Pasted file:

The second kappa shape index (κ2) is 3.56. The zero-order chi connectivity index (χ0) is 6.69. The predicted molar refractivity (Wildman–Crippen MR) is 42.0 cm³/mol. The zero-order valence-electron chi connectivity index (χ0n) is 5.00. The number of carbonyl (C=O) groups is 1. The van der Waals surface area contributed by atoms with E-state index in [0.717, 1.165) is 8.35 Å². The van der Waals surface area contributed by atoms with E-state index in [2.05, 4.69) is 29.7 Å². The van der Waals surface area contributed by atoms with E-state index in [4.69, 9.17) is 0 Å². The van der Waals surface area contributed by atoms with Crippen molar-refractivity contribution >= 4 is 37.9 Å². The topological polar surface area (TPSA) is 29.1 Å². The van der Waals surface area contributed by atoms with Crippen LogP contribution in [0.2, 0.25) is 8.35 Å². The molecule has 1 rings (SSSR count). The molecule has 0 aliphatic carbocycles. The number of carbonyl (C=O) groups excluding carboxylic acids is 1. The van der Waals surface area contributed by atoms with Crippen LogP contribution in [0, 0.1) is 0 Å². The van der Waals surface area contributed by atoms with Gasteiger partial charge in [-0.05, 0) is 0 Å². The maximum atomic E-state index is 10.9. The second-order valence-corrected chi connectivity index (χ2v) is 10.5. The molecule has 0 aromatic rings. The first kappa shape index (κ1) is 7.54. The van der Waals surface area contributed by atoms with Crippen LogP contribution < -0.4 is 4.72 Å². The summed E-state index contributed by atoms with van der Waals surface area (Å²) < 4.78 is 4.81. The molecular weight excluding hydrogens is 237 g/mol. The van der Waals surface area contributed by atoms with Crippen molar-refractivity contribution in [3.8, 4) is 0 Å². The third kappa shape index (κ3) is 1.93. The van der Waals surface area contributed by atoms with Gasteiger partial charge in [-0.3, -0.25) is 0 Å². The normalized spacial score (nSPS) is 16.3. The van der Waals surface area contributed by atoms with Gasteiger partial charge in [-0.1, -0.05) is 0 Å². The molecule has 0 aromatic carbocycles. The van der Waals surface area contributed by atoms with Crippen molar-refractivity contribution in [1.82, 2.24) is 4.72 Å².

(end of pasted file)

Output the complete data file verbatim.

The second kappa shape index (κ2) is 3.56. The zero-order chi connectivity index (χ0) is 6.69. The predicted molar refractivity (Wildman–Crippen MR) is 42.0 cm³/mol. The zero-order valence-electron chi connectivity index (χ0n) is 5.00. The number of carbonyl (C=O) groups is 1. The van der Waals surface area contributed by atoms with E-state index in [0.717, 1.165) is 8.35 Å². The van der Waals surface area contributed by atoms with E-state index in [2.05, 4.69) is 29.7 Å². The van der Waals surface area contributed by atoms with E-state index in [4.69, 9.17) is 0 Å². The van der Waals surface area contributed by atoms with Crippen molar-refractivity contribution >= 4 is 37.9 Å². The topological polar surface area (TPSA) is 29.1 Å². The van der Waals surface area contributed by atoms with Crippen LogP contribution in [0.2, 0.25) is 8.35 Å². The molecule has 1 rings (SSSR count). The molecule has 0 aliphatic carbocycles. The number of carbonyl (C=O) groups excluding carboxylic acids is 1. The van der Waals surface area contributed by atoms with Crippen LogP contribution in [0, 0.1) is 0 Å². The van der Waals surface area contributed by atoms with Gasteiger partial charge in [-0.05, 0) is 0 Å². The maximum atomic E-state index is 10.9. The second-order valence-corrected chi connectivity index (χ2v) is 10.5. The molecule has 0 aromatic rings. The first kappa shape index (κ1) is 7.54. The van der Waals surface area contributed by atoms with Crippen LogP contribution < -0.4 is 4.72 Å². The summed E-state index contributed by atoms with van der Waals surface area (Å²) < 4.78 is 4.81. The molecular weight excluding hydrogens is 237 g/mol. The van der Waals surface area contributed by atoms with Crippen molar-refractivity contribution in [3.8, 4) is 0 Å². The third kappa shape index (κ3) is 1.93. The van der Waals surface area contributed by atoms with Gasteiger partial charge in [-0.3, -0.25) is 0 Å². The normalized spacial score (nSPS) is 16.3. The van der Waals surface area contributed by atoms with Gasteiger partial charge in [-0.1, -0.05) is 0 Å². The molecule has 0 aromatic carbocycles. The van der Waals surface area contributed by atoms with Crippen molar-refractivity contribution in [1.82, 2.24) is 4.72 Å².